How To Code Blackjack Using JavaScript

Today I will be building a small BlackJack game in pure JavaScript in the hopes that you out there reading this can use it as a frame to build something much bigger. And if you're a beginner in the programming world, than perhaps this tutorial will help you get a much better idea of how function, objects and DOM manipulation works in JS.

While the following post won't be using any incredibly advanced topics in JavaScript, it is rather involved in what needs to go into a Blackjack game. I recommend the following book Web Design with HTML, CSS, JavaScript and jQuery for anybody that's somewhat relatively new to JavaScript and web development in general.

Separating the UI

In order to modularize the code more, I will be splitting each function into 2 parts. One will deal with data manipulation and logic, and the other will perform the UI functions, such as drawing the cards onto the screen and such.

BlackJack game rules

Most people should be familiar with the concept of the game BlackJack. But if not, here is a quick overview. Essentially, players are dealt a starting hand of 2 cards with the hopes of getting to the magical number of 21, or to get as close to 21 as possible. If a player gets 21 on his initial hand, it is called a "blackjack" or a "natural". The player wins, unless the house reaches blackjack as well. The other ways to win are to hold a higher sum of cards at the end of the play than the house, or to have the house go over 21.

The game area

How To Code Black Jack Using JavaScript

I'm going to be making as simple a game board as I can think of, in order to avoid an excessive amount of UI rendering code and such. And to keep everything focused on the logic as much as I can.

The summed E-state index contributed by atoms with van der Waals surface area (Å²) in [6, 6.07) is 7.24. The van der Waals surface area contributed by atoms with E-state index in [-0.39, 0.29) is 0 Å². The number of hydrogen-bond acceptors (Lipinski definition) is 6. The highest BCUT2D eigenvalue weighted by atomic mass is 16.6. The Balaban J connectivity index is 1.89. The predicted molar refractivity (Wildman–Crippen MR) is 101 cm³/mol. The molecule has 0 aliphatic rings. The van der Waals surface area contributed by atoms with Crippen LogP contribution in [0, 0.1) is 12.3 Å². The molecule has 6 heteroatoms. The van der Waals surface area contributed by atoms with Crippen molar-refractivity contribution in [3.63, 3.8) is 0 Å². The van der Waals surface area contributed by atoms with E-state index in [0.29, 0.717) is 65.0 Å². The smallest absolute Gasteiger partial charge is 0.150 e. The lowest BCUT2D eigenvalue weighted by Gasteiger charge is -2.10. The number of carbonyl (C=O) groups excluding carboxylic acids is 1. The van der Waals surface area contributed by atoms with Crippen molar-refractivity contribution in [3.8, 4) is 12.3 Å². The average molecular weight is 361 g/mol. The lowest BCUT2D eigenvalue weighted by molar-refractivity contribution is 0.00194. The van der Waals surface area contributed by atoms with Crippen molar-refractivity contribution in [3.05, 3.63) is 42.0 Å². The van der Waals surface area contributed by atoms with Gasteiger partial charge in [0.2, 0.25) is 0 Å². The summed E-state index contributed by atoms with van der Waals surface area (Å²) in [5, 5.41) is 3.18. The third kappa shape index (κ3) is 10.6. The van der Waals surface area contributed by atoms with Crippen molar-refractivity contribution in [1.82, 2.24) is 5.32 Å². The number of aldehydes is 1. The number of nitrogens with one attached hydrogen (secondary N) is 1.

<div class="game">
    <input type="button" class="btn" value="start" onclick="start()" />
    <input type="button" class="btn" value="hit me" onclick="hitMe()" />
    <input type="button" class="btn" value="stay" onclick="stay()" />

    <div id="players" class="players">

    <div id="deck" class="deck">
        <div class="card" id="deckcount">52</div>
        <div class="status" id="status"></div>

    <div class="clear"></div>

Build your deck

The first thing we're going to need in order to make our card game, are cards. And if you don't know how to make them, feel free to check out my post on that process. But essentially, we'll be making a Deck array with 52 Card objects.

    var suits = ["Spades", "Hearts", "Diamonds", "Clubs"];
    var values = ["2", "3", "4", "5", "6", "7", "8", "9", "10", "J", "Q", "K", "A"];
    var deck = new Array();

    function createDeck()
        deck = new Array();
        for (var i = 0 ; i < values.length; i++)
            for(var x = 0; x < suits.length; x++)
                var weight = parseInt(values[i]);
                if (values[i] == "J" || values[i] == "Q" || values[i] == "K")
                    weight = 10;
                if (values[i] == "A")
                    weight = 11;
                var card = { Value: values[i], Suit: suits[x], Weight: weight };

The beauty of the Array is that it is stack by its nature. So we can pop cards off the top with the built in Array pop() method.


A very quick shuffle algorithm.

    function shuffle()
        // for 1000 turns
        // switch the values of two random cards
        for (var i = 0; i < 1000; i++)
            var location1 = Math.floor((Math.random() * deck.length));
            var location2 = Math.floor((Math.random() * deck.length));
            var tmp = deck[location1];

            deck[location1] = deck[location2];
            deck[location2] = tmp;

Create the players

For this example, I'll be working with 2 players only. The "House" and yourself. There are a few things that we'll want to keep track of for each player, such as an "Id" and their current "Score". An array for the players current Hand will also be added on to the player object.

    var players = new Array();
    function createPlayers(num)
        players = new Array();
        for(var i = 1; i <= num; i++)
            var hand = new Array();
            var player = { Name: 'Player ' + i, ID: i, Points: 0, Hand: hand };

That was the logic portion. And next up is the UI portion

        function createPlayersUI()
            document.getElementById('players').innerHTML = '';
            for(var i = 0; i < players.length; i++)